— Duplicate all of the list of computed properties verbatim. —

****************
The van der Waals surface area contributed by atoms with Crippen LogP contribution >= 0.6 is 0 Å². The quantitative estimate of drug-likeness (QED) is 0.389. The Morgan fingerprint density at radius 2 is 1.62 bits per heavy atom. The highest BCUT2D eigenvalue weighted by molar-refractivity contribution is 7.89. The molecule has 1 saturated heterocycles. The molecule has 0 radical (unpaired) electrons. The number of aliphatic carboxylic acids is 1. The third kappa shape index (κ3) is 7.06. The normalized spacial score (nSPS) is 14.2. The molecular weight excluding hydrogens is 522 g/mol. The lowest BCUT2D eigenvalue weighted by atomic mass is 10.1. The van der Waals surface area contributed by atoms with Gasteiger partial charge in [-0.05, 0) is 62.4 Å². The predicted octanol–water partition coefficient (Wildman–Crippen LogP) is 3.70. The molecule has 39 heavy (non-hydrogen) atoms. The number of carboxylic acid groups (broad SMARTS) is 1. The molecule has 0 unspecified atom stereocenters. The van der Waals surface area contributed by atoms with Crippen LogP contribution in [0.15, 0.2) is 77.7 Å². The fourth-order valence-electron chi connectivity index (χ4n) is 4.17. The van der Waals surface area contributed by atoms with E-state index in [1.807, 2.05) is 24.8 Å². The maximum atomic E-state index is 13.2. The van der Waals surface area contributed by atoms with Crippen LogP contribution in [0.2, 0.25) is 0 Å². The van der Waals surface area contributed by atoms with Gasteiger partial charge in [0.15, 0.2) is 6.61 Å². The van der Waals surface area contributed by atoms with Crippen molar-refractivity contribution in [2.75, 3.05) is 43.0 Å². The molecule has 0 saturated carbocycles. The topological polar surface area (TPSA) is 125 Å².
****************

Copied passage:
The van der Waals surface area contributed by atoms with Crippen LogP contribution >= 0.6 is 0 Å². The quantitative estimate of drug-likeness (QED) is 0.389. The Morgan fingerprint density at radius 2 is 1.62 bits per heavy atom. The highest BCUT2D eigenvalue weighted by molar-refractivity contribution is 7.89. The molecule has 1 saturated heterocycles. The molecule has 0 radical (unpaired) electrons. The number of aliphatic carboxylic acids is 1. The third kappa shape index (κ3) is 7.06. The normalized spacial score (nSPS) is 14.2. The molecular weight excluding hydrogens is 522 g/mol. The lowest BCUT2D eigenvalue weighted by atomic mass is 10.1. The van der Waals surface area contributed by atoms with Gasteiger partial charge in [-0.05, 0) is 62.4 Å². The predicted octanol–water partition coefficient (Wildman–Crippen LogP) is 3.70. The molecule has 39 heavy (non-hydrogen) atoms. The number of carboxylic acid groups (broad SMARTS) is 1. The molecule has 0 unspecified atom stereocenters. The van der Waals surface area contributed by atoms with Crippen LogP contribution in [0.15, 0.2) is 77.7 Å². The fourth-order valence-electron chi connectivity index (χ4n) is 4.17. The van der Waals surface area contributed by atoms with E-state index in [1.807, 2.05) is 24.8 Å². The maximum atomic E-state index is 13.2. The van der Waals surface area contributed by atoms with Crippen LogP contribution in [0.2, 0.25) is 0 Å². The van der Waals surface area contributed by atoms with Gasteiger partial charge in [0.15, 0.2) is 6.61 Å². The van der Waals surface area contributed by atoms with Crippen molar-refractivity contribution in [2.75, 3.05) is 43.0 Å². The molecule has 0 saturated carbocycles. The topological polar surface area (TPSA) is 125 Å².